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Re: native code compiler and exceptions
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Date: -- (:)
From: Pierre Weis <Pierre.Weis@i...>
Subject: Re: native code compiler and exceptions

Hi,

> I will try yo explain my pb on a small example.
> Suppose that images are represented as pixel 2d-arrays (in fact, images
> are implemented as ADTs, with their internal representation hidden).
> 
> # type image = int array array
> # let get_pixel i y x = i.(y).(x)
> # let set_pixel i y x p = i.(y).(x) <- p
> # let create nr nc = Array.new_matrix nr nc 0 
>
> What i want to do is to compute, for example is a simple 2d-convolution,
> turning pixel(x,y) into (p(x-1,y)+p(x,y-1)+p(x+1,y)+p(x,y+1))/4.

Well, the set and get functions are well suited for the image
abstraction, but if efficiency is a problem, you should not use these
functions to implement low level functions on images: 
get_pixel i y x is much more time consuming than its inlined counterpart
i.(y).(x). For efficiency reasons, the last version should be prefered
when available, for instance from within the abstraction...

> A possible manner to handle the clipping effect at image boundaries is to
> set that p(x,y) = 0 whenever x<0 ot y<0.
> So it does not seem to me so "ugly" to write my convolution fn like that:
> 
> # let conv im =
> #    let nr = nb_rows im and nc = nb_cols im in
> #    let im' = create nr nc in
> #    for y = 0 to pred nr do for x = 0 to pred nc do
> #		let p1 = try_get_pixel im (x-1) y 0 in
> #		let p2 = try_get_pixel im x (y-1) 0 in
> #		let p3 = try_get_pixel im (x+1) y 0 in
> #		let p4 = try_get_pixel im x (y+1) 0 in
> #        set_pixel im' (y,x) ((p1+p2+p3+p4)/4) done done;
> #    m'
> 
> making use of the given access fn:
> 
> # let try_get_pixel im y x clip =
> #    try get_pixel im y x with Invalid_argument _  -> clip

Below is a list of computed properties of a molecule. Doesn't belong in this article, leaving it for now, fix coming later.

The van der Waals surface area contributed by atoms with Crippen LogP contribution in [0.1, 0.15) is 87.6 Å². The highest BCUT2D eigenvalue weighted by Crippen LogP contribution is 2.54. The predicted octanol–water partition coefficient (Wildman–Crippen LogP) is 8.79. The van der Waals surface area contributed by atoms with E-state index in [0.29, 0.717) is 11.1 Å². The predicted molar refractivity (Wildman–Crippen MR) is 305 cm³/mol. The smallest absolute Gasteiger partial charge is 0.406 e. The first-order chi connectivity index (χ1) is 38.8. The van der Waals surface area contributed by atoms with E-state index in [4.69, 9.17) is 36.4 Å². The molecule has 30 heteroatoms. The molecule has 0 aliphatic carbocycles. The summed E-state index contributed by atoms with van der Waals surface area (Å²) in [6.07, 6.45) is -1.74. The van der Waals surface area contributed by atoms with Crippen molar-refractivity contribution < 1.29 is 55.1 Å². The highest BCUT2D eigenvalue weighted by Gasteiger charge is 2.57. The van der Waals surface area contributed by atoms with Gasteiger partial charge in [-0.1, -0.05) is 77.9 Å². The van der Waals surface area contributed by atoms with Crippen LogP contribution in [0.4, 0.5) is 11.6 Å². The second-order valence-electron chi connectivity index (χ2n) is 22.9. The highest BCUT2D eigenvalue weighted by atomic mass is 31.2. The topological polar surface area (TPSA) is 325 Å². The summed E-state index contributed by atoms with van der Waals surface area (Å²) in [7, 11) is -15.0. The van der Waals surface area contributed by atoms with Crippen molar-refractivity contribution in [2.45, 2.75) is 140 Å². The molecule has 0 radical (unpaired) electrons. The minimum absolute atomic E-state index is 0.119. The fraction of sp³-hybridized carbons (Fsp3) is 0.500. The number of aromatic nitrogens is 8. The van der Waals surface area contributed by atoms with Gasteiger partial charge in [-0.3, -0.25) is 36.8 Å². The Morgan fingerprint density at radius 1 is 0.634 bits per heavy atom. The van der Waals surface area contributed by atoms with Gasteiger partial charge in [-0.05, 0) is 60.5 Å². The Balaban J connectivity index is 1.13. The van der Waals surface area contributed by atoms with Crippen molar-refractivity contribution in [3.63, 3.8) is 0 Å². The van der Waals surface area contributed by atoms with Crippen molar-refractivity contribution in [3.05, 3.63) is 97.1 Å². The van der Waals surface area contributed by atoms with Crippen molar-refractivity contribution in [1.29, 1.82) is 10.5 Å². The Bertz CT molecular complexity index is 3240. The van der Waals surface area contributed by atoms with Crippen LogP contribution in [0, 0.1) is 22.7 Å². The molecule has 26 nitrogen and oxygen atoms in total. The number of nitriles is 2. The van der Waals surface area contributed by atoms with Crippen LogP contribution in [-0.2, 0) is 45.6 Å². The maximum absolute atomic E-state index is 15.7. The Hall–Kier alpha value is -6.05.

The introduction of try_get_pixel adds another indirection level: 2
function calls and an exception handler to access one pixel! That may
10 or 100 times slowlier than the direct access.

> (btw, note that is this case clip might be a _fn_ of the "faulty" coordinates,
> like:
> 
> # let try_get_pixel im y x clip =
> #    try get_pixel im y x with Invalid_argument _  -> clip y x
> )
> 
> Is this not "good" fnal programming style ?..

Well this is functional, since you call functions, but once more there is no
need to call a function with 2 arguments to return a constant (0 in
your case).

> Or does the "ugliness" lies only in the [... with Invalid_argument _  ->...]
> construct ? In this case, i guess i should test _explicitely_ whether (y,x) are
> in bounds instead of relying of the exception [Invalid_argument "Array.get"].Ie:
> 
> # let try_get_pixel im y x clip =
> #    if (y<0 || y>=(nb_rows im) || x<0 || x>=(nb_cols im)) then clip
> #    else get_pixel im y x
> 
> Is it what you mean ?

Yes, you're right. There is no good reasons for explicitely trapping the
Invalid_argument exception from within regular parts of your programs:
if you know that you may call a primitive with an invalid argument,
you should avoid this call, instead of trapping the error afterwards.

By the way, you may observe that the function try_get_pixel
may be simplified when called from within ``conv'': many of the tests
are statically known and may be discarded. The resulting code exhibits
the remaining tests but is still readable, while much more efficient:

let conv im =
 let nr = nb_rows im and nc = nb_cols im in
 let im' = create nr nc in
 for y = 0 to pred nr do for x = 0 to pred nc do
  let p1 = if x = 0 then 0 else im.(x - 1).(y) in
  let p2 = if y = 0 then 0 else im.(x).(y - 1) in
  let p3 = if x = nc - 1 then 0 else im.(x + 1).(y) in
  let p4 = if y = nr - 1 then 0 else im.(x).(y + 1) in
  im'.(y).(x) <- ((p1 + p2 + p3 + p4) / 4) done done;
 m'

If you need an even more efficient routine, you should consider
removing the tests if x = 0, if y = 0, and so on, from inside the
loop, decomposing the loop into a straightforward loop
 for y = 1 to nr - 2 do for x = 1 to nc - 2 do
with no tests at all, and complete im' with the remaining cases
afterwards ...

In any case, when efficiency is concerned, you should avoid calling 2
or 3 functions to perform an atomic task. I should say that, even if
there is no efficiency consideration, calling a function that just
calls a function that calls a function that performs an atomic task,
does not help reading the program ...

Pierre Weis

INRIA, Projet Cristal, Pierre.Weis@inria.fr, http://pauillac.inria.fr/~weis